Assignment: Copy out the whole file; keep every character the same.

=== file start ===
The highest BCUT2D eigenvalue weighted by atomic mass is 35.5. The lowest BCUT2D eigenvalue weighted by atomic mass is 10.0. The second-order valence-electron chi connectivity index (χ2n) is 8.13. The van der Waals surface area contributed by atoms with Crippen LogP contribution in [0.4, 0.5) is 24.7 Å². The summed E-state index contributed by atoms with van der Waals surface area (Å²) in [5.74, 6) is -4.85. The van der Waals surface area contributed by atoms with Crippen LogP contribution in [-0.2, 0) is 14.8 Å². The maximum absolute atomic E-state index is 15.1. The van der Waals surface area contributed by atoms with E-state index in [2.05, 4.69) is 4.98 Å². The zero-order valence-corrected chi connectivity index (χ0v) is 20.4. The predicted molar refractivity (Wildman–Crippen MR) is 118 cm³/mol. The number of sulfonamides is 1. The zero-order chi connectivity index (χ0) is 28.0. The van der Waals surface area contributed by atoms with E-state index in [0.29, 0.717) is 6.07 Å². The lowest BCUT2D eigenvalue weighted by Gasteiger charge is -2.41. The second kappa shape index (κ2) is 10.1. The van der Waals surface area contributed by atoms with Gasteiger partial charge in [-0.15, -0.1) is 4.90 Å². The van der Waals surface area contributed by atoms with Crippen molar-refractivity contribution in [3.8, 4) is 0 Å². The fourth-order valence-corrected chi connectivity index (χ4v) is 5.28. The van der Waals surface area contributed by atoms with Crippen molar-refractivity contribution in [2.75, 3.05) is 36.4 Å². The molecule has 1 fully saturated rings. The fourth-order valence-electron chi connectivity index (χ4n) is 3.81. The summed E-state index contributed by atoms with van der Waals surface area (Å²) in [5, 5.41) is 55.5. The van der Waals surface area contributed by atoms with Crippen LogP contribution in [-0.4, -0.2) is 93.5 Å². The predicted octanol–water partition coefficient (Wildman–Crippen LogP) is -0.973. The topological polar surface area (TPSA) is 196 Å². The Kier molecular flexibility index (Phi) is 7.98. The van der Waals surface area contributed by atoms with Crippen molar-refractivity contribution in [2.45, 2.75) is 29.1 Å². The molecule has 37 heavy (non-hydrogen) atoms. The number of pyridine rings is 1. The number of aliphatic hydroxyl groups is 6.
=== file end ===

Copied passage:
The highest BCUT2D eigenvalue weighted by atomic mass is 35.5. The lowest BCUT2D eigenvalue weighted by atomic mass is 10.0. The second-order valence-electron chi connectivity index (χ2n) is 8.13. The van der Waals surface area contributed by atoms with Crippen LogP contribution in [0.4, 0.5) is 24.7 Å². The summed E-state index contributed by atoms with van der Waals surface area (Å²) in [5.74, 6) is -4.85. The van der Waals surface area contributed by atoms with Crippen LogP contribution in [-0.2, 0) is 14.8 Å². The maximum absolute atomic E-state index is 15.1. The van der Waals surface area contributed by atoms with E-state index in [2.05, 4.69) is 4.98 Å². The zero-order valence-corrected chi connectivity index (χ0v) is 20.4. The predicted molar refractivity (Wildman–Crippen MR) is 118 cm³/mol. The number of sulfonamides is 1. The zero-order chi connectivity index (χ0) is 28.0. The van der Waals surface area contributed by atoms with E-state index in [0.29, 0.717) is 6.07 Å². The lowest BCUT2D eigenvalue weighted by Gasteiger charge is -2.41. The second kappa shape index (κ2) is 10.1. The van der Waals surface area contributed by atoms with Gasteiger partial charge in [-0.15, -0.1) is 4.90 Å². The van der Waals surface area contributed by atoms with Crippen molar-refractivity contribution in [3.8, 4) is 0 Å². The fourth-order valence-corrected chi connectivity index (χ4v) is 5.28. The van der Waals surface area contributed by atoms with Crippen molar-refractivity contribution in [2.75, 3.05) is 36.4 Å². The molecule has 1 fully saturated rings. The fourth-order valence-electron chi connectivity index (χ4n) is 3.81. The summed E-state index contributed by atoms with van der Waals surface area (Å²) in [5, 5.41) is 55.5. The van der Waals surface area contributed by atoms with Crippen LogP contribution in [-0.4, -0.2) is 93.5 Å². The predicted octanol–water partition coefficient (Wildman–Crippen LogP) is -0.973. The topological polar surface area (TPSA) is 196 Å². The Kier molecular flexibility index (Phi) is 7.98. The van der Waals surface area contributed by atoms with Crippen molar-refractivity contribution in [2.45, 2.75) is 29.1 Å². The molecule has 37 heavy (non-hydrogen) atoms. The number of pyridine rings is 1. The number of aliphatic hydroxyl groups is 6.